Dangerous Beauty?

I often ask myself if I’m wrong to talk about beauty as much as I do.

I know that the question of beauty is a contentious one. If beauty is used to make women feel like they don’t measure up, then maybe the whole idea of beauty should be tossed out the window.

victoria's secret vs dove real beauty
The Dove campaign may include more “average” bodies, but I doubt if anyone is larger than a size 10 in this shot. Both contain photoshopped images of women who have no rolls, cellulite, etc.

The argument isn’t a bad one. Many feminist writers, whom I respect very much, would say that beauty is a bad ideal. Beauty is used to keep women down and keep us competitive with one another. And for this and other reasons, we should no longer focus on beauty or wanting to be beautiful.

Is Wanting To Be Beautiful Bad For Your Self Esteem?

You may have seen this recent piece by Jessica Valenti in The Nation. In it, she contends that by promoting self-esteem in young women, we’re really telling them that they should do whatever it takes to feel good about themselves, including adhering to a beauty myth which will have them buying plastic surgery as soon as they can. She writes:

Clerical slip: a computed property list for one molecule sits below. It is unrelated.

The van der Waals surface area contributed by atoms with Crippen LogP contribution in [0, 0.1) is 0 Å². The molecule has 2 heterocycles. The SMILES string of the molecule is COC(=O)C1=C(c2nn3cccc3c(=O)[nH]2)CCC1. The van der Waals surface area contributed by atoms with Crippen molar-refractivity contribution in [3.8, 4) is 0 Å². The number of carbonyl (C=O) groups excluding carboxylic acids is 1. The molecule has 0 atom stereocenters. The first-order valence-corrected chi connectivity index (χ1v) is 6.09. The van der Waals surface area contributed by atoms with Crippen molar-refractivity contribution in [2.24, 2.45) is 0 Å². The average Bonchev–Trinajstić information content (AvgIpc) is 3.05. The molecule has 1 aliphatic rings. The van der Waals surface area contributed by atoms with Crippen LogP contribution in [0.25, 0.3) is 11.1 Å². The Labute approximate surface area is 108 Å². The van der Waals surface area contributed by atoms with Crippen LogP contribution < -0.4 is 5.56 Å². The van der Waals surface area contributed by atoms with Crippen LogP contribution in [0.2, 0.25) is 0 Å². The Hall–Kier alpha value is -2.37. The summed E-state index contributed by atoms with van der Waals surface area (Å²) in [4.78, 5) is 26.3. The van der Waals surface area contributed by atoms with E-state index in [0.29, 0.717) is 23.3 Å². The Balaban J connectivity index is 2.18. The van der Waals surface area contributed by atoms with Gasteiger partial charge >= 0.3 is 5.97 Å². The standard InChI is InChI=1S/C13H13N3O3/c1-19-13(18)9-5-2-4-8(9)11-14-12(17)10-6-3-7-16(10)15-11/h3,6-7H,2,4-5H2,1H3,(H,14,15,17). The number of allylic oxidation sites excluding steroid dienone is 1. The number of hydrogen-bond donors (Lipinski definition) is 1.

Young women know exactly how ugly the culture believes them to be. So when we teach girls to simply “love themselves,” we’re implicitly telling them to accept the world as it is. We’re saying that being beautiful is something worth having when we should be telling them a culture that demands as much is toxic.

I agree with Jessica Valenti’s assertion that raising women and girls’ self esteem and belief in their own beauty without a contextual discussion of our messed up society is a bad idea, but I also don’t see this discussion being left out by anyone actually doing this work.

There’s a difference between the coaches, counselors and organizations that actually work to promote self-esteem and the corporate interests who have conflated self esteem and beauty as a way to sell products. Gussying up the beauty myth the guise of promoting self-esteem is just the latest marketing trick. It’s like when the diet companies realized in the early 1990s that they would sell more diets by marketing their plans as healthy. Diets didn’t become any more healthy, but they became more popular again, and weight and health continued to be muddled.

In other words, promoting self esteem isn’t dangerous, we just can’t get our ideas about self esteem from the same place that we buy our body lotion. (I’m looking at you, Dove.)

Blowing Up The Beauty Myth

So is beauty an old, tattered concept that we should collectively throw away? Is it time to throw the beautiful baby out with the patriarchal bathwater?

Personally, I don’t think we should. I just think we need to rethink our conception of beauty.

To me, beauty isn’t something that we should strive to attain. Beauty isn’t some scarce thing that only a select few get to have. Beauty is big and bold. Beauty is quiet and delicate. Beauty is everywhere.

Somewhere along the line the definition of beauty became about looking like society’s ideal of beauty. Beauty became about perfection. Maybe we should blame the ancient Greeks (I’m looking at you, Plato) or ladymags (I’m simultaneously looking at you, Cosmo).